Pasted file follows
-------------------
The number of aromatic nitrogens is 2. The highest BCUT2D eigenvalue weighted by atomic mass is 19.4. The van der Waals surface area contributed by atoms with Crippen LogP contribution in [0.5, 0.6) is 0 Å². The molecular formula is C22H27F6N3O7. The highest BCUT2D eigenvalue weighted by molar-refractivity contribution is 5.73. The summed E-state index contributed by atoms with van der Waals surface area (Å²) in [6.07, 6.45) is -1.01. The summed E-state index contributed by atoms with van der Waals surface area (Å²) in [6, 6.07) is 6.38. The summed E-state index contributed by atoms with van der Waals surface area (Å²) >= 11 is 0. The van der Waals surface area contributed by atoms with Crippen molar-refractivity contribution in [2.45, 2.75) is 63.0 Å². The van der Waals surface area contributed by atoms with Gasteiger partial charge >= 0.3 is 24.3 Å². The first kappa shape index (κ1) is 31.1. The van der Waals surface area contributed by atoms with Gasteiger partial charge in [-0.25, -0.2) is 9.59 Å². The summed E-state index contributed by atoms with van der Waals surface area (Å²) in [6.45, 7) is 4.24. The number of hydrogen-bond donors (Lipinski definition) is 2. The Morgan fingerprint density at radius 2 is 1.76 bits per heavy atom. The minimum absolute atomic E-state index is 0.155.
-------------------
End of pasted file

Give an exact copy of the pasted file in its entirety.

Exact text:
The number of aromatic nitrogens is 2. The highest BCUT2D eigenvalue weighted by atomic mass is 19.4. The van der Waals surface area contributed by atoms with Crippen LogP contribution in [0.5, 0.6) is 0 Å². The molecular formula is C22H27F6N3O7. The highest BCUT2D eigenvalue weighted by molar-refractivity contribution is 5.73. The summed E-state index contributed by atoms with van der Waals surface area (Å²) in [6.07, 6.45) is -1.01. The summed E-state index contributed by atoms with van der Waals surface area (Å²) in [6, 6.07) is 6.38. The summed E-state index contributed by atoms with van der Waals surface area (Å²) >= 11 is 0. The van der Waals surface area contributed by atoms with Crippen molar-refractivity contribution in [2.45, 2.75) is 63.0 Å². The van der Waals surface area contributed by atoms with Gasteiger partial charge >= 0.3 is 24.3 Å². The first kappa shape index (κ1) is 31.1. The van der Waals surface area contributed by atoms with Gasteiger partial charge in [-0.25, -0.2) is 9.59 Å². The summed E-state index contributed by atoms with van der Waals surface area (Å²) in [6.45, 7) is 4.24. The number of hydrogen-bond donors (Lipinski definition) is 2. The Morgan fingerprint density at radius 2 is 1.76 bits per heavy atom. The minimum absolute atomic E-state index is 0.155.